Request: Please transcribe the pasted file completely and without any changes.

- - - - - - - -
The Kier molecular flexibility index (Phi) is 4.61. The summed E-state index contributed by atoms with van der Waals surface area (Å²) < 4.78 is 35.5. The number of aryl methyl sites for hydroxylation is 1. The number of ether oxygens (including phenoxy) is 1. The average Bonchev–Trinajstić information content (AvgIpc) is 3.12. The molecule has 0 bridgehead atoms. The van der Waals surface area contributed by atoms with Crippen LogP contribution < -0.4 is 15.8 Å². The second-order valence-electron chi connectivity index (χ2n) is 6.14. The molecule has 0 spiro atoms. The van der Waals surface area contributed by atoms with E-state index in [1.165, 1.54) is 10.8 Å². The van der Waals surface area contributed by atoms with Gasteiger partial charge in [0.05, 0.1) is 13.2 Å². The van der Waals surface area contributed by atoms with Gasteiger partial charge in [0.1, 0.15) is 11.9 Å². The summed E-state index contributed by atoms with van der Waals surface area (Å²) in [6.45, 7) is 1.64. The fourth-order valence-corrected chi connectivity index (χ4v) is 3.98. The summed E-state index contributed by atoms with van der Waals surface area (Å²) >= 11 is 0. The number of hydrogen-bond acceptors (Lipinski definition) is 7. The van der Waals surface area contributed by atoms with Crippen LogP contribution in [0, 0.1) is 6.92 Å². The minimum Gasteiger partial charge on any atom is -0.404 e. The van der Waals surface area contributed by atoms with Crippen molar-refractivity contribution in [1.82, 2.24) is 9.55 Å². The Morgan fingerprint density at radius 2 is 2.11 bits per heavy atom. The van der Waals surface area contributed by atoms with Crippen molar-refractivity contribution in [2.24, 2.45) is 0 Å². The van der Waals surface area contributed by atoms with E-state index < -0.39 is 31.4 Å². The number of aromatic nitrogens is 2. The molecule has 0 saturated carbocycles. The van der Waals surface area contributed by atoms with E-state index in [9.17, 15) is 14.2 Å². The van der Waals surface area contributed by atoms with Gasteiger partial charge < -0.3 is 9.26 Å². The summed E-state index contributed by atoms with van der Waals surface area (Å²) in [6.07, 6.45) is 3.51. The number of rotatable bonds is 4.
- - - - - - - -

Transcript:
The Kier molecular flexibility index (Phi) is 4.61. The summed E-state index contributed by atoms with van der Waals surface area (Å²) < 4.78 is 35.5. The number of aryl methyl sites for hydroxylation is 1. The number of ether oxygens (including phenoxy) is 1. The average Bonchev–Trinajstić information content (AvgIpc) is 3.12. The molecule has 0 bridgehead atoms. The van der Waals surface area contributed by atoms with Crippen LogP contribution < -0.4 is 15.8 Å². The second-order valence-electron chi connectivity index (χ2n) is 6.14. The molecule has 0 spiro atoms. The van der Waals surface area contributed by atoms with E-state index in [1.165, 1.54) is 10.8 Å². The van der Waals surface area contributed by atoms with Gasteiger partial charge in [0.05, 0.1) is 13.2 Å². The van der Waals surface area contributed by atoms with Gasteiger partial charge in [0.1, 0.15) is 11.9 Å². The summed E-state index contributed by atoms with van der Waals surface area (Å²) in [6.45, 7) is 1.64. The fourth-order valence-corrected chi connectivity index (χ4v) is 3.98. The summed E-state index contributed by atoms with van der Waals surface area (Å²) >= 11 is 0. The number of hydrogen-bond acceptors (Lipinski definition) is 7. The van der Waals surface area contributed by atoms with Crippen LogP contribution in [0, 0.1) is 6.92 Å². The minimum Gasteiger partial charge on any atom is -0.404 e. The van der Waals surface area contributed by atoms with Crippen molar-refractivity contribution in [1.82, 2.24) is 9.55 Å². The Morgan fingerprint density at radius 2 is 2.11 bits per heavy atom. The van der Waals surface area contributed by atoms with Crippen molar-refractivity contribution in [2.24, 2.45) is 0 Å². The van der Waals surface area contributed by atoms with E-state index < -0.39 is 31.4 Å². The number of aromatic nitrogens is 2. The molecule has 0 saturated carbocycles. The van der Waals surface area contributed by atoms with E-state index in [9.17, 15) is 14.2 Å². The van der Waals surface area contributed by atoms with Gasteiger partial charge < -0.3 is 9.26 Å². The summed E-state index contributed by atoms with van der Waals surface area (Å²) in [6.07, 6.45) is 3.51. The number of rotatable bonds is 4.